Have you ever noticed a car parked on the Morrison Bridge bicycling and walking path?
As one of Portland’s precious few pieces of physically protected, non-motorized travel space it sure seems like a bad place to park. It would be one thing if this was a rogue private citizen, but in this case the cars belong to Multnomah County employees.
We first heard about this phenomenon last October from a reader named Jason J. Here’s an excerpt from his email:
“This is the third time in the past month that there have been cars parked on the path. The first 2 times, the cars weren’t marked and it looked like there was some work being done in the control towers, but this time, no one was around, just the car in the path. I don’t see county vehicles parking in car lanes to access the control booths on this or any other bridges, so I wonder why they think it is acceptable to park on a sidewalk/bike path here.”
Then we heard about the issue again on Monday afternoon via @sharrowPDX on Twitter:
— The Sharrow (@sharrowPDX) February 23, 2016
So what’s the deal?
County spokesman Mike Pullen says the cars belong to bridge operators and electricians who need to work in the tower. Pullen confirmed that current policy allows these staff members to drive to the tower and park. “We ask them to not block the path for users. We don’t want a vehicle parked there for an extended period,” Pullen said in an initial email.
We sent Pullen the image in our lead photo at the top of this story. He said the staffer was doing as advised and that the car was parked “so that the path could still be used.”
Pullen then did a bit more digging and found out that the reason county employees park on the path has to do with security concerns. Here’s more from one of his emails:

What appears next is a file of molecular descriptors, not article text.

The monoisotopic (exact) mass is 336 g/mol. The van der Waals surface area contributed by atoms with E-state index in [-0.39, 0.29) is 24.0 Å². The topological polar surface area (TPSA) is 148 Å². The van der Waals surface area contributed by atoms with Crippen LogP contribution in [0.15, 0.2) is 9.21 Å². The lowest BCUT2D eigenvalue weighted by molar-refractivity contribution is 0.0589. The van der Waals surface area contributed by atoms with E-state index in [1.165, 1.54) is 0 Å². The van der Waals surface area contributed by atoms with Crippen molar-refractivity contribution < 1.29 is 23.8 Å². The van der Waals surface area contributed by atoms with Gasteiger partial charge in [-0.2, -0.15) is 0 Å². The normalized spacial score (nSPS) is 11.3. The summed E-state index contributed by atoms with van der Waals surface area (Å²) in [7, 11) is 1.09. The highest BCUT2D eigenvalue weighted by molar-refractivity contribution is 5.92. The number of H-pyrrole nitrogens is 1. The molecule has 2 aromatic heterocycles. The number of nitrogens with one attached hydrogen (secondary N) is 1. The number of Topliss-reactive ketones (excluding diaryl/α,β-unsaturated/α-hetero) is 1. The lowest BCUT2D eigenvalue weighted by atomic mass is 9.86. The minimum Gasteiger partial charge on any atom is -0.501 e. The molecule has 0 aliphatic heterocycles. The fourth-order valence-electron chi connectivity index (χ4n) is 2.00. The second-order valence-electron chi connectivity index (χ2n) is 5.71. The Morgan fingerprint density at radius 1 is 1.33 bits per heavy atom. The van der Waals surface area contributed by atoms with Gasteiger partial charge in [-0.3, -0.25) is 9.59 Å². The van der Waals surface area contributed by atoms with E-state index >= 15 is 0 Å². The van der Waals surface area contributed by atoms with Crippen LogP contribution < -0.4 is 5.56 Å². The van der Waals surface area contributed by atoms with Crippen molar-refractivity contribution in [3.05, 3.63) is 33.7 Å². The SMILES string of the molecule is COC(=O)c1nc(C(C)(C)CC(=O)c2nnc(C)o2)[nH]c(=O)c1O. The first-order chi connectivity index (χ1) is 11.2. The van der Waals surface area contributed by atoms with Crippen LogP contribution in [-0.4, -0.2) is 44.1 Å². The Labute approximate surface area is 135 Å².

“For the security of employees working the night shift, the Morrison Bridge operator parks a vehicle by the bridge tower, on the outside edge of the path. Before this practice, the operator parked their vehicle off the bridge nearby. But we had repeated incidents of car break-ins.”
Pullen added that the Morrison bridge operator used to set out traffic cones and/or barricades around the parked car, but stopped doing that after those items were thrown into the river by passersby.
Pullen and the county acknowledge that parking a car on the bridge path is not ideal. To lessen the confusion and impact, he says they plan on marking the space and having employees drive “the smallest car possible.”
— Jonathan Maus, (503) 706-8804 – email@example.com
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The post Why does Multnomah County allow auto parking on the Morrison Bridge bike path? appeared first on BikePortland.org.